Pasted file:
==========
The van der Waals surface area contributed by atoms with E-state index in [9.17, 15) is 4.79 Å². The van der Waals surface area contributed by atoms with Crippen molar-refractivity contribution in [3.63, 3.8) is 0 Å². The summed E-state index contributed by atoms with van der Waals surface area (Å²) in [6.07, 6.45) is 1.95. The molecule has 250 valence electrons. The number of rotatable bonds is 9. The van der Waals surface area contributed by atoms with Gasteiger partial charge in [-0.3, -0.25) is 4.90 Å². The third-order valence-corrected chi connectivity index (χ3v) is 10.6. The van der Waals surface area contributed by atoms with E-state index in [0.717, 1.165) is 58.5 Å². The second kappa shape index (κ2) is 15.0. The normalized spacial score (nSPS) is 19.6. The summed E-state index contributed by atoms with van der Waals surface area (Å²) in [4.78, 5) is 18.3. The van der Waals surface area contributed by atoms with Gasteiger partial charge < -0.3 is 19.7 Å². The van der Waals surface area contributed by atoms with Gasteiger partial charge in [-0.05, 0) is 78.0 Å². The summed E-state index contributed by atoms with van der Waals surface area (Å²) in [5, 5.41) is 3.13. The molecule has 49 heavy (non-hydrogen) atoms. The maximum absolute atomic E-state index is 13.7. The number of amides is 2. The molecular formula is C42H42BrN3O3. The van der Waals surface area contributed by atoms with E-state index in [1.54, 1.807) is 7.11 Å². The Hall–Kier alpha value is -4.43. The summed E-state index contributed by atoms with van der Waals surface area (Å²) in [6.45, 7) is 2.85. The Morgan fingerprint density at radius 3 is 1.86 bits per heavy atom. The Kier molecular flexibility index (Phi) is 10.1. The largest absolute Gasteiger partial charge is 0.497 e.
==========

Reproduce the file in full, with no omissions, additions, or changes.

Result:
The van der Waals surface area contributed by atoms with E-state index in [9.17, 15) is 4.79 Å². The van der Waals surface area contributed by atoms with Crippen molar-refractivity contribution in [3.63, 3.8) is 0 Å². The summed E-state index contributed by atoms with van der Waals surface area (Å²) in [6.07, 6.45) is 1.95. The molecule has 250 valence electrons. The number of rotatable bonds is 9. The van der Waals surface area contributed by atoms with Gasteiger partial charge in [-0.3, -0.25) is 4.90 Å². The third-order valence-corrected chi connectivity index (χ3v) is 10.6. The van der Waals surface area contributed by atoms with E-state index in [0.717, 1.165) is 58.5 Å². The second kappa shape index (κ2) is 15.0. The normalized spacial score (nSPS) is 19.6. The summed E-state index contributed by atoms with van der Waals surface area (Å²) in [4.78, 5) is 18.3. The van der Waals surface area contributed by atoms with Gasteiger partial charge < -0.3 is 19.7 Å². The van der Waals surface area contributed by atoms with Gasteiger partial charge in [-0.05, 0) is 78.0 Å². The summed E-state index contributed by atoms with van der Waals surface area (Å²) in [5, 5.41) is 3.13. The molecule has 49 heavy (non-hydrogen) atoms. The maximum absolute atomic E-state index is 13.7. The number of amides is 2. The molecular formula is C42H42BrN3O3. The van der Waals surface area contributed by atoms with E-state index in [1.54, 1.807) is 7.11 Å². The Hall–Kier alpha value is -4.43. The summed E-state index contributed by atoms with van der Waals surface area (Å²) in [6.45, 7) is 2.85. The Morgan fingerprint density at radius 3 is 1.86 bits per heavy atom. The Kier molecular flexibility index (Phi) is 10.1. The largest absolute Gasteiger partial charge is 0.497 e.